The Mount Polley mine tailings breach that occured outside Quesnel on August 4 is not good news for proponents of B.C. liquefied natural gas projects and oil pipelines.
I’m up in Hazelton in northwestern B.C. this week, meeting with members of the Gitxsan First Nation about eviction notices some Gitxsan members have served to CN Rail and other companies in the Skeena River basin.
In Gitxsan territory, through which the provincial government is planning to permit the construction of at least two LNG pipelines, it’s obvious that the Mount Polley accident is on everybody’s mind.
The tailings pond breach was brought up by every single person I interviewed today.
Hloax (Bridie O'Brien), a wing chief of the Kyolugyet House, which has land within Gitxsan territory, described industrial accidents as a matter of probability.
“In my perspective, the cost [of pipeline projects] is way too great,” O’Brien said at her home in Old Hazelton. “Look at what is happening up in Quesnel right now....What are the people in that area going to do? How is that going to affect their economy? The traditional industry in Quesnel, how is that going to be affected?”
Gwaans (Bev Clifton Percival), negotiator for the Gitxsan Treaty Society, described the Mount Polley tailings pond breach as an example of such projects' possible “implications on the ground”.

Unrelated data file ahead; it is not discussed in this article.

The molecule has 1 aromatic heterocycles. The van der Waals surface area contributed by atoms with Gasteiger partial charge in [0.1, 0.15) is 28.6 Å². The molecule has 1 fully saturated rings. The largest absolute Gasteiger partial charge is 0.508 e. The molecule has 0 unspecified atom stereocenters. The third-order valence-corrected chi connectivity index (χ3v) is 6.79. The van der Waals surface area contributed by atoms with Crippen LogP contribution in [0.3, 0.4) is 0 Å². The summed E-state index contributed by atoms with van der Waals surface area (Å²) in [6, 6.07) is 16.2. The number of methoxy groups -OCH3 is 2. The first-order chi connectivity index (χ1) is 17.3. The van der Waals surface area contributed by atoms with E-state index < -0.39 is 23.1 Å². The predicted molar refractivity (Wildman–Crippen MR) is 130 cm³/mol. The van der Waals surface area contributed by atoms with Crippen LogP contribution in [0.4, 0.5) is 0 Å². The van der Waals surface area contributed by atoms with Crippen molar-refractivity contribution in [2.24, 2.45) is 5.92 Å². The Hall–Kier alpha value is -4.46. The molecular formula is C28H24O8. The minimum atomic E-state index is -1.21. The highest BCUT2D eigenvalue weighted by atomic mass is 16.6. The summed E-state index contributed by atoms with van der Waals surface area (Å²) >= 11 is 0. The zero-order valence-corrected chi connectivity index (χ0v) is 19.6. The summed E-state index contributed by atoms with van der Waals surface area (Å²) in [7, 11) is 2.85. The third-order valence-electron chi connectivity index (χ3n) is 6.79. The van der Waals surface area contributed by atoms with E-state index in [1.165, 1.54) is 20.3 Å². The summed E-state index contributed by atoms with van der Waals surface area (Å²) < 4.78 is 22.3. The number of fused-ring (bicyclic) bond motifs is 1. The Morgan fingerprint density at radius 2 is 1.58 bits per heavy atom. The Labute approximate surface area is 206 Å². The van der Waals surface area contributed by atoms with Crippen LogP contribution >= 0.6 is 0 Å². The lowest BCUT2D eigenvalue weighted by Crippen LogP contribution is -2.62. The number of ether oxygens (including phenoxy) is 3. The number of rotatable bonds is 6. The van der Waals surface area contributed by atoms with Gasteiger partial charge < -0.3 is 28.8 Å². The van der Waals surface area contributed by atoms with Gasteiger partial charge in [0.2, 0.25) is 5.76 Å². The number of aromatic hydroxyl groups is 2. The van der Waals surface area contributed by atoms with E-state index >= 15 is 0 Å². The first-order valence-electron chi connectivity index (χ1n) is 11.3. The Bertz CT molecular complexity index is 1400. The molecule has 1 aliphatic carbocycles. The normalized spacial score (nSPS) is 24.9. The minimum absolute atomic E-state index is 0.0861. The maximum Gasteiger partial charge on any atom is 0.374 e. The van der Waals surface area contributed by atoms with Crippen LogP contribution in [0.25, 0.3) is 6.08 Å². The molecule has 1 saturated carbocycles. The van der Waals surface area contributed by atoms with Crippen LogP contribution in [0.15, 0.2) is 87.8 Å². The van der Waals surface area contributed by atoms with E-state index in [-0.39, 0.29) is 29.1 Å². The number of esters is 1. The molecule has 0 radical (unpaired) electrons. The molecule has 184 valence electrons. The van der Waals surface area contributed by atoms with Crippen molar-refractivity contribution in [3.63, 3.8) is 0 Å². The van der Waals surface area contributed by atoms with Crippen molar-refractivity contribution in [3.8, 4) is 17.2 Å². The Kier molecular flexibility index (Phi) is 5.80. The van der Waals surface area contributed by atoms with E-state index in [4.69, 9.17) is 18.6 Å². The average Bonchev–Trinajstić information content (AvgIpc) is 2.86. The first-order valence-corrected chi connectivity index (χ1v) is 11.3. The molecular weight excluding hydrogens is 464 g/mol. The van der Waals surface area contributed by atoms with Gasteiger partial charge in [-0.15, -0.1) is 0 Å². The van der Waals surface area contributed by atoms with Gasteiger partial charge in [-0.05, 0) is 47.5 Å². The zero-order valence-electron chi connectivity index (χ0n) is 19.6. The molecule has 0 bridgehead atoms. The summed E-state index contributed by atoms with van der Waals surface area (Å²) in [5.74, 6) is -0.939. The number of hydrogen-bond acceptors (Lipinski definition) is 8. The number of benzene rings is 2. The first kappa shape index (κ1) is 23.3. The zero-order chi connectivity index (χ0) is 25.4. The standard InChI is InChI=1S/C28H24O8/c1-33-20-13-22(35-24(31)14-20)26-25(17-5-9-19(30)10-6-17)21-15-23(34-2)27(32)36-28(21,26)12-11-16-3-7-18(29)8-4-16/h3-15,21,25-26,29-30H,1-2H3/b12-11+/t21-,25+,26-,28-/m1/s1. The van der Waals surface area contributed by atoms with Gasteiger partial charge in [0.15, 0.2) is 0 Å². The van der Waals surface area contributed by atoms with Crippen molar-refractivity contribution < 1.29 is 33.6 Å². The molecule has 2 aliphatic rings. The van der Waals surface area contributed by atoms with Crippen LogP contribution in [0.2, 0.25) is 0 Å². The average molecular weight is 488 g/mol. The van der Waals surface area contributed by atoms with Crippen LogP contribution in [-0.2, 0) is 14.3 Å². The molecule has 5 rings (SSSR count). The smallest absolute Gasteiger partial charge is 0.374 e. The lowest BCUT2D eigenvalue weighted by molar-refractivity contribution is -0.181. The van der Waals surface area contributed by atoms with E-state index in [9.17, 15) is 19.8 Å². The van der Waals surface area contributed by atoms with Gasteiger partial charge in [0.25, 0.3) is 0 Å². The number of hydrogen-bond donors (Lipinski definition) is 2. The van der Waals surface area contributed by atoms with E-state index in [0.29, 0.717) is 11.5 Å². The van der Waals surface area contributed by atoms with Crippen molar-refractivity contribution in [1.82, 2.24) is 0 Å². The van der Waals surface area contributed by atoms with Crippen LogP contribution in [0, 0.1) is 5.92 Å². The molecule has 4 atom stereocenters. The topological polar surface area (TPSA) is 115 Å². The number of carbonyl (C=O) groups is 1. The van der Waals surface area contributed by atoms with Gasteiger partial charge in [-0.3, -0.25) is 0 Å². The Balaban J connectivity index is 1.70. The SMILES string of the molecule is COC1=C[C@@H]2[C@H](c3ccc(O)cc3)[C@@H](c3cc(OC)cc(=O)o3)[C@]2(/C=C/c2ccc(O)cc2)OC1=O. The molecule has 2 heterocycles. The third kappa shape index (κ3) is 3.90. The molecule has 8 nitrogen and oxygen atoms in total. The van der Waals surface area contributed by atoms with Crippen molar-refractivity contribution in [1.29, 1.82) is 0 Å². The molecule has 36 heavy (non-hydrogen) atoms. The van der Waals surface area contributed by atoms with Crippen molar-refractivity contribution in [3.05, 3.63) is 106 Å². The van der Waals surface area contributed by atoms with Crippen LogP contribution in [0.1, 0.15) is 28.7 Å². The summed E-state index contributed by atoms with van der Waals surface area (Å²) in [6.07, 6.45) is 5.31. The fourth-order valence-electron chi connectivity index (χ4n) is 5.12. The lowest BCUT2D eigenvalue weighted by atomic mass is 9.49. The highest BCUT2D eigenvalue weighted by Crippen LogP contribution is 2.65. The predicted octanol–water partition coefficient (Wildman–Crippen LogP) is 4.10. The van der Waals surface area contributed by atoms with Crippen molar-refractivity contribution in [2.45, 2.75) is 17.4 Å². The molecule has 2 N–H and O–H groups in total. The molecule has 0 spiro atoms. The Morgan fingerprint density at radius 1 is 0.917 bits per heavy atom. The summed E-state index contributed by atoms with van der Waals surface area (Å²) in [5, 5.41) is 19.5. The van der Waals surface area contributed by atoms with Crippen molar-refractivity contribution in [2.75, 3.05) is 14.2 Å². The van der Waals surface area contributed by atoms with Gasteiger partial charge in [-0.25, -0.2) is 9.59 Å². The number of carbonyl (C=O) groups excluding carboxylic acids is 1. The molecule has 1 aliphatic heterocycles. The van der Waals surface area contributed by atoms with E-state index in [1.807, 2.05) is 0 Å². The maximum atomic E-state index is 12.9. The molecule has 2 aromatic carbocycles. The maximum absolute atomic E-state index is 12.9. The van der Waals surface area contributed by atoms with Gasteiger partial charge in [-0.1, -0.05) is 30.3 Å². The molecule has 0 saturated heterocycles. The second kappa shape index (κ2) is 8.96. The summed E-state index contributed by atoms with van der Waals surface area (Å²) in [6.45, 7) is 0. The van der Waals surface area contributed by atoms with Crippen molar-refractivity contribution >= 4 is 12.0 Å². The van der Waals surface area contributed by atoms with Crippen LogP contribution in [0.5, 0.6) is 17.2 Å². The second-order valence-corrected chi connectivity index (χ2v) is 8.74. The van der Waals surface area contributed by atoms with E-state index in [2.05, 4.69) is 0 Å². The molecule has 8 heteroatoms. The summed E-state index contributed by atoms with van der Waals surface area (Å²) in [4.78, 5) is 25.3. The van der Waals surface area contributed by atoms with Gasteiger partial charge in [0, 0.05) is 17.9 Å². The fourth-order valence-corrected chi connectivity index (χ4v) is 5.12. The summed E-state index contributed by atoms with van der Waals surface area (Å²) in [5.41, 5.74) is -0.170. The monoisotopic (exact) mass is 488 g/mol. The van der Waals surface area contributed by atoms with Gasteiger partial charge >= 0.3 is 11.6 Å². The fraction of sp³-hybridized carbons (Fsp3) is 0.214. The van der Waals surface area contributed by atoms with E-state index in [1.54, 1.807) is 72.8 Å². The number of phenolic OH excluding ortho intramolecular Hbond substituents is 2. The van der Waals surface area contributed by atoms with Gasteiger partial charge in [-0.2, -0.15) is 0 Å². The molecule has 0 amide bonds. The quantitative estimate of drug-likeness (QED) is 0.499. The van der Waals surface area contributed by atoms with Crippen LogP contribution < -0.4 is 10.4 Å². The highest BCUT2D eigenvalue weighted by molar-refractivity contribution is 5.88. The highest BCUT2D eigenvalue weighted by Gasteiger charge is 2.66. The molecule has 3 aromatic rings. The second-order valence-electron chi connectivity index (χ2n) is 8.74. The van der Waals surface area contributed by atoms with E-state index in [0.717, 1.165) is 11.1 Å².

“The big environmental disaster that happened outside Quesnel, the same can happen anywhere on any of these projects,” Clifton Percival said. “That is why there is opposition to Enbridge, that is why there is opposition to LNG.”
Delgamuukw (Earl Muldon), a member of the Gitxsan First Nation who lends his name to a landmark 1997 supreme court decision regarding aboriginal title, warned that there are potential accidents left behind by industrial projects all over B.C.
“Some of the things that could happen are happening now,” he said interviewed in his wood shop. “Down south of here, there is a big calamity right now. What’s happened is, the mining ponds are starting to break loose….And the thing is, they reap so much profit and they don’t give a shit about the land.”